By the end of 2016, the UK had almost 90 anaerobic digestion plants injecting green biomethane into the gas grid, double the number in December 2015, only 25 of which are based on food waste as a feed stock, according to a report published by the Anaerobic Digestion and Bioresources Association (ADBA).
Some anaerobic digesters are being fed by crops grown specifically to make energy and not food. If this was radically increased we would soon have to import a great deal more food to support the population, Peter feels.
The value of the gas produced by Andigestion is £15 per megawatt hour. It receives £80 per megawatt hour in support, based on the date the plant was accredited in June 2015. This subsidy is set to run until 2035. The government has since brought the level of support for producing biogas via anaerobic digestion down significantly. Andigestion is not currently planning any more sites because it doesn’t think the waste is available to make them viable propositions until the food waste to landfill regulations are changed.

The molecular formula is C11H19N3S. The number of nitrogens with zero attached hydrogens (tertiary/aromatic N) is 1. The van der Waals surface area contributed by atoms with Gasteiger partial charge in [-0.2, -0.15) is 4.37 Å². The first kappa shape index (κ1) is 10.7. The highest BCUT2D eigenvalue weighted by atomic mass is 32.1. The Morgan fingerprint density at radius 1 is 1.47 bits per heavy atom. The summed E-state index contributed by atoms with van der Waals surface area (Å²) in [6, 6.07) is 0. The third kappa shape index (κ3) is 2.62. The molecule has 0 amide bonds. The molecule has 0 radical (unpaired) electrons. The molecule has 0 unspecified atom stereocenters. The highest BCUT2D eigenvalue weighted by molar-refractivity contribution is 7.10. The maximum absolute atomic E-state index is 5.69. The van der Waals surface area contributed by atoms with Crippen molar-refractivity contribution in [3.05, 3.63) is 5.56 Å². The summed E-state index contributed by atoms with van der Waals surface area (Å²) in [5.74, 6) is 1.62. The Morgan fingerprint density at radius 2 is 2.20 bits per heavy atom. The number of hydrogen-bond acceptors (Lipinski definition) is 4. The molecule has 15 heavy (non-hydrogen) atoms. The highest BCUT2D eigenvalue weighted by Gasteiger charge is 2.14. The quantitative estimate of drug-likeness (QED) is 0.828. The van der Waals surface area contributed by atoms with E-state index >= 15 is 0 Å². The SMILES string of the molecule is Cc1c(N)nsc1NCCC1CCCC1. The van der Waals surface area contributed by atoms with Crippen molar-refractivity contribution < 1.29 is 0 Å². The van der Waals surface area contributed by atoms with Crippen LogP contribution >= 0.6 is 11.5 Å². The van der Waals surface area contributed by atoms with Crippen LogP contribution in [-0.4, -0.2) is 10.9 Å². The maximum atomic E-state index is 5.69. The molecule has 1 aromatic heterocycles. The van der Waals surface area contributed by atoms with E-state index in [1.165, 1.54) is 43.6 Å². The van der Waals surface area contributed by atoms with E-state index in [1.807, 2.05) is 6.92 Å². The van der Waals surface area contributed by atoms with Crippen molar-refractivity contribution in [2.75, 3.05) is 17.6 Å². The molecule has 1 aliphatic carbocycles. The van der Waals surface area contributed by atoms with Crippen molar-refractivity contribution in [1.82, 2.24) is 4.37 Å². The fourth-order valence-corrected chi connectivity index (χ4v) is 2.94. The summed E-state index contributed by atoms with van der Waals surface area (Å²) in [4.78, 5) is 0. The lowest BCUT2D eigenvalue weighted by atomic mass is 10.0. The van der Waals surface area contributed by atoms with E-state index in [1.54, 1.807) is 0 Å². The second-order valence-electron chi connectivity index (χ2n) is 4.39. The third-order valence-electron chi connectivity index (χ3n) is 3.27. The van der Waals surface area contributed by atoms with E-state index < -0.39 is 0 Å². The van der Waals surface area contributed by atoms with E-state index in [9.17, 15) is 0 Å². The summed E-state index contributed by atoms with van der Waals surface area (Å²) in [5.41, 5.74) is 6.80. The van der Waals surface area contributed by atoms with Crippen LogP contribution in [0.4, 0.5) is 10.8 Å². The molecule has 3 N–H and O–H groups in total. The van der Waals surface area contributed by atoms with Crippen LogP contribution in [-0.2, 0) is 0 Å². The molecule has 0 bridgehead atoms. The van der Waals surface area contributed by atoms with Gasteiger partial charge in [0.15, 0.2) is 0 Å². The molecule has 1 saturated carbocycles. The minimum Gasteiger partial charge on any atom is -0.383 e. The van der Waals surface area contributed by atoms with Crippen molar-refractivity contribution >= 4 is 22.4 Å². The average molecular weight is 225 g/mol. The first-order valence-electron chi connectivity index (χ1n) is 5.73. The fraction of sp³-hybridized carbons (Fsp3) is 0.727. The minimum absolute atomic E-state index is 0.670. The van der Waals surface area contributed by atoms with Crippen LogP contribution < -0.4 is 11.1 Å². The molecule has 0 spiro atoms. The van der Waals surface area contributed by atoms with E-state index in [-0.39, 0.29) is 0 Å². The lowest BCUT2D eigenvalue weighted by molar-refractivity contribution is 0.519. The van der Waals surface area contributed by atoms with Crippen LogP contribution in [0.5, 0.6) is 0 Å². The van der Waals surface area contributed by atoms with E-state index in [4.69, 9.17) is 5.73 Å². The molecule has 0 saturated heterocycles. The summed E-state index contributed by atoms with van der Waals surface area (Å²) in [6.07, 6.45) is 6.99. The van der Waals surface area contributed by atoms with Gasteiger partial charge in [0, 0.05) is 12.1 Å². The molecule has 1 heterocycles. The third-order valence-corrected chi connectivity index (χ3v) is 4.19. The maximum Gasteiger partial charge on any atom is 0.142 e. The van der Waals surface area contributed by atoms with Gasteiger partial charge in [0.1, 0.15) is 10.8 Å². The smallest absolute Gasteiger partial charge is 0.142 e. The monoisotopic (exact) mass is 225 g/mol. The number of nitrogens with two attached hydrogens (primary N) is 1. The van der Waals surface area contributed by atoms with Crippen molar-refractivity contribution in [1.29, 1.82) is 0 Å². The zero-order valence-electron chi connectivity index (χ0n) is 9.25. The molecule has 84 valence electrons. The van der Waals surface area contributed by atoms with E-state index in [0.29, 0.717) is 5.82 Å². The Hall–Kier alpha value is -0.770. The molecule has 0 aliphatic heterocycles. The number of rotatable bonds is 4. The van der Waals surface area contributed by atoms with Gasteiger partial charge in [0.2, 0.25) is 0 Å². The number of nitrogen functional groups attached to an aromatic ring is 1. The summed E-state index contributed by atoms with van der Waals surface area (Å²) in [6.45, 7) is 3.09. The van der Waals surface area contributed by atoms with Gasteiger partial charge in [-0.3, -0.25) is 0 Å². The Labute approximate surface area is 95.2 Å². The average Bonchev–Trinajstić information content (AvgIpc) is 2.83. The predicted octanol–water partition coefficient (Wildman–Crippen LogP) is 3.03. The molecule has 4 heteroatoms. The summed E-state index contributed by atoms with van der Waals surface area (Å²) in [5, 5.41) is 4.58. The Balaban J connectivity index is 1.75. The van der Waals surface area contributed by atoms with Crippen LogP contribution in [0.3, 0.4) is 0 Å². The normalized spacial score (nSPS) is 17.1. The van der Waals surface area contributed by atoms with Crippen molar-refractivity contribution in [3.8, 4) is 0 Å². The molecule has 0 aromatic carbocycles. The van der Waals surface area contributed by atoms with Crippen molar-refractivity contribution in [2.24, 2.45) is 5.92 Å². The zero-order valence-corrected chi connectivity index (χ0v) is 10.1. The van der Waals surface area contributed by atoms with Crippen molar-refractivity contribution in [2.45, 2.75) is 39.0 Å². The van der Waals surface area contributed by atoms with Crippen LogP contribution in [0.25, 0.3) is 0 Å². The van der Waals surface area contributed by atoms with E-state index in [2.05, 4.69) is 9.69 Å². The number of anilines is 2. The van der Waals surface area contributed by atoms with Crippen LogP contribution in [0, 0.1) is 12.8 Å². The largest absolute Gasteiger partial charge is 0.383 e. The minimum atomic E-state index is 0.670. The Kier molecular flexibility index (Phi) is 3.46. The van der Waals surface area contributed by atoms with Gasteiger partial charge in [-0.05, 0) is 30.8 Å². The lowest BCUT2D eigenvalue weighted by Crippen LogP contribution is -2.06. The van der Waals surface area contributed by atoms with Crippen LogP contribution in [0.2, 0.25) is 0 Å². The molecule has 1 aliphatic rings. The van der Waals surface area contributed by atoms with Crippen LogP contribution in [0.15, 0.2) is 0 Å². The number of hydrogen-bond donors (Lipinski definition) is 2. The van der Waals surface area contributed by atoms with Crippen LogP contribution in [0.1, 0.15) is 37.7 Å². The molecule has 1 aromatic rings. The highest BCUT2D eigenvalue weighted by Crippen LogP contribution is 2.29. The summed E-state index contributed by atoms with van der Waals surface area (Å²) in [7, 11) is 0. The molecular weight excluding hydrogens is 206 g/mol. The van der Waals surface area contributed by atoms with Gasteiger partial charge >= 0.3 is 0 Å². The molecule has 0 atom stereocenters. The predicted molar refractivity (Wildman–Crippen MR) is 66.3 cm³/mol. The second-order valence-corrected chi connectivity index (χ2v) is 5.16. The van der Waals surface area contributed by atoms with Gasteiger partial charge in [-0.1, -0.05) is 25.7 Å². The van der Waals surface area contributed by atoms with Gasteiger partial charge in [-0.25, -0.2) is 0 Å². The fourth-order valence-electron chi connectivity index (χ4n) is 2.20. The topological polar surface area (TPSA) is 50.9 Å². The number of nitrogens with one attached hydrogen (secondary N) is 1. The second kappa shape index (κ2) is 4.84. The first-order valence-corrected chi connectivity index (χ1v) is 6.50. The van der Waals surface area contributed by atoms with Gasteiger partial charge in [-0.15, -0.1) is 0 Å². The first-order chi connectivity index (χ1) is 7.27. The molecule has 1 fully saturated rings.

So what should the government do?
Peter advises as little interference as possible. “The support required by the renewable sector to compete with fossil fuels is decreasing and the market should be left to determine which forms of renewables deliver the goods. Don’t just listen to large organisations such as the National Grid who have got it utterly wrong in the past. Instead, take notice of the comments of smaller operators such as ourselves and let the market work.”
FAST FACTS ON ANDIGESTION’S BISHOPS’S CLEEVE PLANT